The Human Rights, Big Data and Technology Project is honoured to work with a wide range of distinguished partners.
The Geneva Academy of International Humanitarian Law and Human Rights provides instruction of a high academic standard, conducts and promotes scientific research, organises training courses and expert meetings and provides legal expertise.
The Harvard T.H. Chan School of Public Health brings together dedicated experts from many disciplines to educate new generations of global health leaders and produce powerful ideas that improve the lives and health of people everywhere.
They work together as a community of leading scientists, educators, and students to take innovative ideas from the laboratory to people’s lives, not only making scientific breakthroughs, but also working to change individual behaviors, public policies, and health care practices.
The Human Rights Data Analysis Group is a non-profit, non-partisan organisation that applies rigorous science to the analysis of human rights violations around the world. Their team is comprised of individuals with expertise in mathematical statistics, computer science, demography, and social science.
The School of Electronic Engineering and Computer Science (EECS) at Queen Mary University of London delivers world-class electronic engineering and computer science research and applies it to real-world problems, including bioengineering. Its current research grant portfolio of £38m equates to more than £500k for each research-active staff member.
Universal Rights Group is a small, independent think tank dedicated to analysing and strengthening global human rights policy. It is the only such institution in Geneva and the only think tank in the world focused exclusively on human rights. The goal of the organisation is to support and strengthen policy-making and policy-implementation in the international human rights system by providing rigorous yet accessible, timely and policy-relevant research, analysis and recommendations. It provides a forum for discussion and debate on important human rights issues facing the international community and a window onto the work of the Human Rights Council and its mechanisms – a window designed to promote transparency, accountability, awareness and effectiveness.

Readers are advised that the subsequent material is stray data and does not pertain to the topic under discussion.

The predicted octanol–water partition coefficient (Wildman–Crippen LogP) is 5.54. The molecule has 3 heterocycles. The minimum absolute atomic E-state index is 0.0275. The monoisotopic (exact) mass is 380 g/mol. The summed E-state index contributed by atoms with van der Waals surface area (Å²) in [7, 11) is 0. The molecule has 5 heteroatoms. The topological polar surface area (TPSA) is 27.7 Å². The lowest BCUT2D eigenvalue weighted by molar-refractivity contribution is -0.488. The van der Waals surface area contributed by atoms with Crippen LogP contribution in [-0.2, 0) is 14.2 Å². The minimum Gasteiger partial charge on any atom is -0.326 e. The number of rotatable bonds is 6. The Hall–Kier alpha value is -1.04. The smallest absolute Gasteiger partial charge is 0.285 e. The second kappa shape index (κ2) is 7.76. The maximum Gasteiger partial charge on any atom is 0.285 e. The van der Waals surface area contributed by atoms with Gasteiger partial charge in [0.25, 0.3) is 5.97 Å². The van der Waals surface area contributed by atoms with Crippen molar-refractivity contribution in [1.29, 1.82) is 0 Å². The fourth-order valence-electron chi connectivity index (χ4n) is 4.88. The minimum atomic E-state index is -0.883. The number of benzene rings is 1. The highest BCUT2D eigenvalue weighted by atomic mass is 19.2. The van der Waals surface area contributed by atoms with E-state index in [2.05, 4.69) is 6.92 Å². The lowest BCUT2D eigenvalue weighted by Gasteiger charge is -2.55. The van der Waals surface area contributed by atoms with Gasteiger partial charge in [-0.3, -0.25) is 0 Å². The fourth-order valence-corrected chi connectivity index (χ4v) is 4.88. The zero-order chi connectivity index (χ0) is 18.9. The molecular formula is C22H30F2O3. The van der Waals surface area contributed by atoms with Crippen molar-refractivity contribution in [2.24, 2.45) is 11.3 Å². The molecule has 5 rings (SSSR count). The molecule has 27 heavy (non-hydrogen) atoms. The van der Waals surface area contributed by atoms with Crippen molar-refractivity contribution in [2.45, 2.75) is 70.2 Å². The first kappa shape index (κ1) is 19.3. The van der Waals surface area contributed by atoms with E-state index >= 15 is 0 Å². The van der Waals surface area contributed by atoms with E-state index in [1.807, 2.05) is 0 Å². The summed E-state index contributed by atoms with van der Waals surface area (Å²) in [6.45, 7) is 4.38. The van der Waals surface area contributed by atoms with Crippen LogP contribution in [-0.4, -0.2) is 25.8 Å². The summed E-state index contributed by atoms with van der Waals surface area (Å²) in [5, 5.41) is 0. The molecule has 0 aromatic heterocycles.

The Faculty of Law at the University of Cambridge is committed to producing ambitious cutting-edge work in a wide range of fields and disciplines. Through the scholarly vitality, analytical rigour and creativity of its research, the Faculty seeks to contribute to debates on issues of national and international importance and to shape academic discourse. Its research extends across a broad range of relevant sub-disciplines and embraces a diversity—including doctrinal, theoretical, historical, comparative, empirical, socio-legal and social-science—of research traditions.
The World Health Organisation’s primary role is to direct and coordinate international health within the United Nations system. They support countries as they coordinate the efforts of multiple sectors of the government and partners – including bi- and multilaterals, funds and foundations, civil society organisations and private sector – to attain their health objectives and support their national health policies and strategies.